I'm no psychologist, and although the test seemed a little reductive to me -- not quite as simplistic as a newspaper horoscope or a personality quiz you might find in a pop culture magazine -- some of the findings were spot on.

"Bankers" like to act with specific knowledge and historic evidence. Having the right information is important, as is passing knowledge on to others. (Whew! Looks like magazine writing is the job for me after all.)


However, I see in myself fewer of the "innovator's" qualities -- an emphasis on strategic thinking and on enjoying people and things working well together. I learn that innovators can be stubborn (moi?) and that bankers rarely make good entrepreneurs.

The two qualities taken together make me the "cognitive type," (as opposed to the creative type, say, or the practical type), according to the Taylor model. We cogies value making decisions based on assessment and analysis, on what we know versus what we feel. No "gut feelings" for us!

The CDR assessment is much more detailed. The complete assessment is in three parts: a character test, a test that measures what motivates you and gives you satisfaction, and a test that measures the risks of putting you in charge. CDR founder Nancy Parsons, says the patterns in our profiles don't change much -- decade after decade -- once we become working adults.

The questions, most in a true-false format, range all over the map and frequently seem to bear little resemblance to anything having to do with my job. But just as you don't know the code written by the software designer that informs your computer program, neither can you divine the psychological underpinnings of the test questions.


Do I like classical music? A yes answer, along with other inputs, might indicate eclectic tastes and an inquisitive nature. Can I multiply large numbers quickly? It shows a quantitative learning style (or in my case, not.) Would I rather go to a party or stay home and read? That might help answer whether I'm extroverted enough to enjoy making presentations, or conversely, whether I'd yak too much at the water cooler to get anything done.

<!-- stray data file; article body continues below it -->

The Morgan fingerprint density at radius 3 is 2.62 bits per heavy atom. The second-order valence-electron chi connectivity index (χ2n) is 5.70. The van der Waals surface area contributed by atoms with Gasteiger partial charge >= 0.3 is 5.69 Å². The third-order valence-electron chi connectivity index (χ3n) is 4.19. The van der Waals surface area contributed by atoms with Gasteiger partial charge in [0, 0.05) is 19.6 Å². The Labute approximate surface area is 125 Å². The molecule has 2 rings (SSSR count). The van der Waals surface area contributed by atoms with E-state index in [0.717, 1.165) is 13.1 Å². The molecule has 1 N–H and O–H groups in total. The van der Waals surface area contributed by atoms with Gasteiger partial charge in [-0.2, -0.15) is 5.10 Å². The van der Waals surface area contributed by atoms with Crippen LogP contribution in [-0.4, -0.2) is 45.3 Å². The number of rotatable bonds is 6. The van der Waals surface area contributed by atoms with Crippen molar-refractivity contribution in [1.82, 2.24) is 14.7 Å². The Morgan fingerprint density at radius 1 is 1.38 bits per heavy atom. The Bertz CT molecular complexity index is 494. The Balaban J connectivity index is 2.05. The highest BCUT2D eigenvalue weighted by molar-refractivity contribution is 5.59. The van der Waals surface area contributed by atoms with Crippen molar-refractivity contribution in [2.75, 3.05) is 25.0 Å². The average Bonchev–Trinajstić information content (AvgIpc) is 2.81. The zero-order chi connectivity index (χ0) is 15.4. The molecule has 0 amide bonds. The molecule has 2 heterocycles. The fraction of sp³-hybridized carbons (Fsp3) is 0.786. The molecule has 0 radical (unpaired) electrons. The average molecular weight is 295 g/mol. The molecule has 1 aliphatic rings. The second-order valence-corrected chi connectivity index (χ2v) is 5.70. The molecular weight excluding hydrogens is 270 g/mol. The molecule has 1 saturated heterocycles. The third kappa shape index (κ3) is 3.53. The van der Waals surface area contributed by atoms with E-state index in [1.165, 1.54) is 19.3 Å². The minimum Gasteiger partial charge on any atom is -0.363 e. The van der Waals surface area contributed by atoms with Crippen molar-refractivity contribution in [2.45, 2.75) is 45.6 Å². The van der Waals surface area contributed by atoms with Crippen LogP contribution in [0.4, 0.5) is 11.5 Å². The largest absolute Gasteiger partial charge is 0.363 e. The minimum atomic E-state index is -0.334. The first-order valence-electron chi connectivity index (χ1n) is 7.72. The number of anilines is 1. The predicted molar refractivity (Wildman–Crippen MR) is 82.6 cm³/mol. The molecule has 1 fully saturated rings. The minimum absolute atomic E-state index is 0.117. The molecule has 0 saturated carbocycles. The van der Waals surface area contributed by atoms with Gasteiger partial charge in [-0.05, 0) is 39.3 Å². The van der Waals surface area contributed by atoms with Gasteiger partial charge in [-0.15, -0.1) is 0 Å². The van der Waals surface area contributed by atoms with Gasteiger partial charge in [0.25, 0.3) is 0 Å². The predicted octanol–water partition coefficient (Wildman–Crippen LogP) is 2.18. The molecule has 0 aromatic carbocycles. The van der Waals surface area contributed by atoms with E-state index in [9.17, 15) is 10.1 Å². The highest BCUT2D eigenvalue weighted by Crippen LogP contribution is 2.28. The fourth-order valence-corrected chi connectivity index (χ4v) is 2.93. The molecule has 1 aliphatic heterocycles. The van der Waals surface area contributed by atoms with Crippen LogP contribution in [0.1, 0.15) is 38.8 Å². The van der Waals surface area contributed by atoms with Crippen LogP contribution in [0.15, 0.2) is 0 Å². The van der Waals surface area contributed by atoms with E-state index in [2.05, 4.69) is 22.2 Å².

Interpreting the data

The CDR data can be overwhelming, confusing and, at times, seemingly contradictory -- just like human beings. I learn that I can be hard-nosed and task-focused, applying a consistent sense of urgency to my efforts, sometimes in a frenzied way. (Hmm. Sounds like any journalist on deadline.) I prefer predictability and follow the rules but am definitely not a yes-gal and don't care all that much what others think of me. I'm an avid learner but not particularly adventurous (won't even go on the Ferris Wheel.)

I have to watch out that I don't worry too much, over-process decisions or fall victim to moodiness (but, hey, my kids could have told you that.) I seem to be passionate about the arts, am driven by a strong interest in scientific analysis and discovery, and luckily -- for me and for you, too, I guess -- I take a lot of pleasure in personal finance and economics. I like to "talk money." I asked CDR's Parsons if my business and finance scores were high because I'd been a business and finance writer for so many years (20, but who's counting). She said, no, it's the other way around. I'd covered the beat for so long because it was innately rewarding.

My scores, in other words, told me I'm not "swimming upstream" in my position or in my field. That's not a bad thing to find out, and these days, that's more and more likely to happen before you even get the offer.